During the three months of summer between college graduation and beginning work, I completely redecorated/remodeled our house (in our hometown). I loved every dirty, grimy, sweaty second of it. I transformed something hideous into something beautiful, and I was so proud of myself.
Then, in August, I got a job offer at an advertising agency in the same town that I attended college. I was thrilled. I couldn't wait to start. I bought a new wardrobe, and I was determined to succeed at this wonderful opportunity.
But the excitement faded quickly as I began to realize that I had misjudged myself and what I really wanted out of life. The boyfriend had turned into a fiancee by this time, and we left our beautiful house to live in a tiny little apartment so that I could pursue my career. I began to loathe my job, my living arrangements, and I realized that the town I had worked so hard to get out of was where I really wanted to be. My family was there. My house was there. Slowly, I started to understand that the fast-paced, big city life that I had craved so badly was exactly what I didn't want. So I gave my two weeks notice, moved back home, and immediately began teaching the third grade here. I had no prior knowledge or training for a teaching position. I was scared to death of what was going to happen when I walked in that classroom. But the first day went all right, the second was better, and by the time the week was up I had come to understand something. It was then that I realized that this, of all things, was something I enjoyed. I love teaching. I swore for years that I'd never resort to becoming a school teacher. I'd never "settle" for that life. I just could not live in my hometown. I couldn't be that person.
Turns out, I am that person, to a certain extent. I enjoy my home. I love being near my family. I like the fact that I can have animals--as many as I want--and not have to hear a landlord bitch about it. I can paint my walls purple, I can dig up the yard, and I can nail pictures on the walls. I feel safe here. That said, after spending two more years here, I'm ready to leave again.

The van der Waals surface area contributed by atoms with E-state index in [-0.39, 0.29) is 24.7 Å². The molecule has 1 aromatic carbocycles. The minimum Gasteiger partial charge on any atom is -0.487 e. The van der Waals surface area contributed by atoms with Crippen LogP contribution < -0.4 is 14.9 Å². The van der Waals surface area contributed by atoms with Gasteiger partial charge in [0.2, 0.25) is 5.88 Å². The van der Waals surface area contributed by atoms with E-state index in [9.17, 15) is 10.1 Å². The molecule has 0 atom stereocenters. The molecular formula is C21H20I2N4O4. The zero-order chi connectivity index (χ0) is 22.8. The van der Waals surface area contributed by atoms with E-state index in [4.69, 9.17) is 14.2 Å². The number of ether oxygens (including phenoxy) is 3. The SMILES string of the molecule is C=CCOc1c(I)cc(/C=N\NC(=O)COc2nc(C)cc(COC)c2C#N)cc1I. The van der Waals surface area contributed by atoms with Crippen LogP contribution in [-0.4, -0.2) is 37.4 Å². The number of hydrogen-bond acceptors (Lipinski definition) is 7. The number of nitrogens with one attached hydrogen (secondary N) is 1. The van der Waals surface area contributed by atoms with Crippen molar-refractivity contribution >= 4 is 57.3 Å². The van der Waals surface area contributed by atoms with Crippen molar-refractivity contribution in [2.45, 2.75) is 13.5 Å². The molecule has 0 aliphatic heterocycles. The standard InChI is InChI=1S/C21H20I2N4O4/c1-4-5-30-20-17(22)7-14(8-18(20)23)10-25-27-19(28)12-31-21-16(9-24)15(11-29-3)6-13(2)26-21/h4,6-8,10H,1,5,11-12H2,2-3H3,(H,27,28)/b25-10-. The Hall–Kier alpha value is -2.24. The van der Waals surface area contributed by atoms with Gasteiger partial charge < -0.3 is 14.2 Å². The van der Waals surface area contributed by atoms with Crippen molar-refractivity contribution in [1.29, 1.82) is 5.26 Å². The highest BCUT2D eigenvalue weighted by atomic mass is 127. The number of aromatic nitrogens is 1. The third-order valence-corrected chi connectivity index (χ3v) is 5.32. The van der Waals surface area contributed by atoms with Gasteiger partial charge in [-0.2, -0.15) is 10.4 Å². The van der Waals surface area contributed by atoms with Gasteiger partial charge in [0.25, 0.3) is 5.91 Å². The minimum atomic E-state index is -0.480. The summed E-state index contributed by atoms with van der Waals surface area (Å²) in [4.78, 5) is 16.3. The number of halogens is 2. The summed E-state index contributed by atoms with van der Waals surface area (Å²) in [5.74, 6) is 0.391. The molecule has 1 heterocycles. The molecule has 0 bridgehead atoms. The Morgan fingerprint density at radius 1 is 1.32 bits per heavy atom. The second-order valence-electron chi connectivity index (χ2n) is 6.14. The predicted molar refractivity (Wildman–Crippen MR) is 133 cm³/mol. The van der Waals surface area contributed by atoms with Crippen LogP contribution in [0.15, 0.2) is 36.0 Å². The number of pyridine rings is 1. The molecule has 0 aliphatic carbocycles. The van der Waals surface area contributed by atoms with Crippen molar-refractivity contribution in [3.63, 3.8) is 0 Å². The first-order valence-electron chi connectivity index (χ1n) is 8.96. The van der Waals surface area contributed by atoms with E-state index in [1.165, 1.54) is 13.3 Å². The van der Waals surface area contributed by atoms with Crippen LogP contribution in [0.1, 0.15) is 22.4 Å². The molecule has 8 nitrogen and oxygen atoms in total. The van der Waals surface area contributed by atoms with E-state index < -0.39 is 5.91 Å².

Alan (the boyfriend turned fiancee and now, my husband) likes it here well enough. And agreeably, there are a few perks to living where we do. We know practically everyone, and they know us. Of course, that's not always a good thing, but it's nice to be able to be able to "pull strings" if need be. If I get a tank full of gas and then discover that I don't have any money or a checkbook, they'll let me bring the money later, no problem. You just don't find that most places.
Anyway, back to my life. After teaching eight and nine year olds for only a month or so, I was placed teaching a Pre-GED / Option III program for "at risk" high school kids that were in danger of dropping out. I didn't want the job. I was angry about it for a long time, but it got better. Looking back, I sometimes wonder whether or not I made the right decision when I quit.
But quit I did, and went back to college for a year in order to get my teaching certificate. 2003 was quite an eventful year for me, actually. Alan and I married on July 26, and we honeymooned in Asheville, North Carolina, where I was able to meet a close friend who is, perhaps, one of the most amazing people I've ever known. Following that, I got a job in a different parish--thirty miles away--and taught third grade in the most poverty-stricken area of town. My first real year of teaching was hell, but I finished the program, got my certificate, and after a lot of soul-searching, I decided that I'd made the right decision in becoming a teacher.
As of now (November 2004), I'm still employed with the same school, but I'm teaching first grade this time around. It's both exciting and overwhelming, and definitely the most demanding job I've ever had.
Journaling here has helped me in ways that I never could imagined. I've made some incredible friends who have helped me through some of the most trying times of my life. I've opened up my heart and soul to anyone who happened to stumble across this little space, and along the way I've discovered things about myself that I never realized before. There have been a lot of highs and lows for me in the past couple of years, and most of them are recorded here.